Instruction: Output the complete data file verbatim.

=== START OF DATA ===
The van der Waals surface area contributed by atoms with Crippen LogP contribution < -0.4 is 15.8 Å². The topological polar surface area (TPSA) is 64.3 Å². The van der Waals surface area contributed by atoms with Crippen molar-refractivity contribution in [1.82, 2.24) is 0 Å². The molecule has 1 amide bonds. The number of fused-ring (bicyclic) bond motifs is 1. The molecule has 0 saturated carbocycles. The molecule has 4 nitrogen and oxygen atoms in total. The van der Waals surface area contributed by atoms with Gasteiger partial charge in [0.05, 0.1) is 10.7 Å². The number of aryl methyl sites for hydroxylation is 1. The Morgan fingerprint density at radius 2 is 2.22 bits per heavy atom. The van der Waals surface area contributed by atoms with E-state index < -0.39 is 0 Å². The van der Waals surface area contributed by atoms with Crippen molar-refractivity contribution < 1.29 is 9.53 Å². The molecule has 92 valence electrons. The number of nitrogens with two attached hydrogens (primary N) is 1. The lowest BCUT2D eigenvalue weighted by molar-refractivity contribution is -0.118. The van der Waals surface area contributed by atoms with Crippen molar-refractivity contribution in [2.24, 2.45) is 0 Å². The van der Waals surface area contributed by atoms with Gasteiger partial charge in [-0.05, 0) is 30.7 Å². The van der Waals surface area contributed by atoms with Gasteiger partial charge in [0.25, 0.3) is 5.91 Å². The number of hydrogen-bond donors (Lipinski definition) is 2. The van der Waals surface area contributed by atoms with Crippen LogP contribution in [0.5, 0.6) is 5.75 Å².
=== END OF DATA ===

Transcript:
The van der Waals surface area contributed by atoms with Crippen LogP contribution < -0.4 is 15.8 Å². The topological polar surface area (TPSA) is 64.3 Å². The van der Waals surface area contributed by atoms with Crippen molar-refractivity contribution in [1.82, 2.24) is 0 Å². The molecule has 1 amide bonds. The number of fused-ring (bicyclic) bond motifs is 1. The molecule has 0 saturated carbocycles. The molecule has 4 nitrogen and oxygen atoms in total. The van der Waals surface area contributed by atoms with Gasteiger partial charge in [0.05, 0.1) is 10.7 Å². The number of aryl methyl sites for hydroxylation is 1. The Morgan fingerprint density at radius 2 is 2.22 bits per heavy atom. The van der Waals surface area contributed by atoms with E-state index < -0.39 is 0 Å². The van der Waals surface area contributed by atoms with Crippen molar-refractivity contribution < 1.29 is 9.53 Å². The molecule has 92 valence electrons. The number of nitrogens with two attached hydrogens (primary N) is 1. The lowest BCUT2D eigenvalue weighted by molar-refractivity contribution is -0.118. The van der Waals surface area contributed by atoms with Crippen molar-refractivity contribution in [2.24, 2.45) is 0 Å². The van der Waals surface area contributed by atoms with Gasteiger partial charge in [-0.05, 0) is 30.7 Å². The van der Waals surface area contributed by atoms with Gasteiger partial charge in [0.25, 0.3) is 5.91 Å². The number of hydrogen-bond donors (Lipinski definition) is 2. The van der Waals surface area contributed by atoms with Crippen LogP contribution in [0.5, 0.6) is 5.75 Å².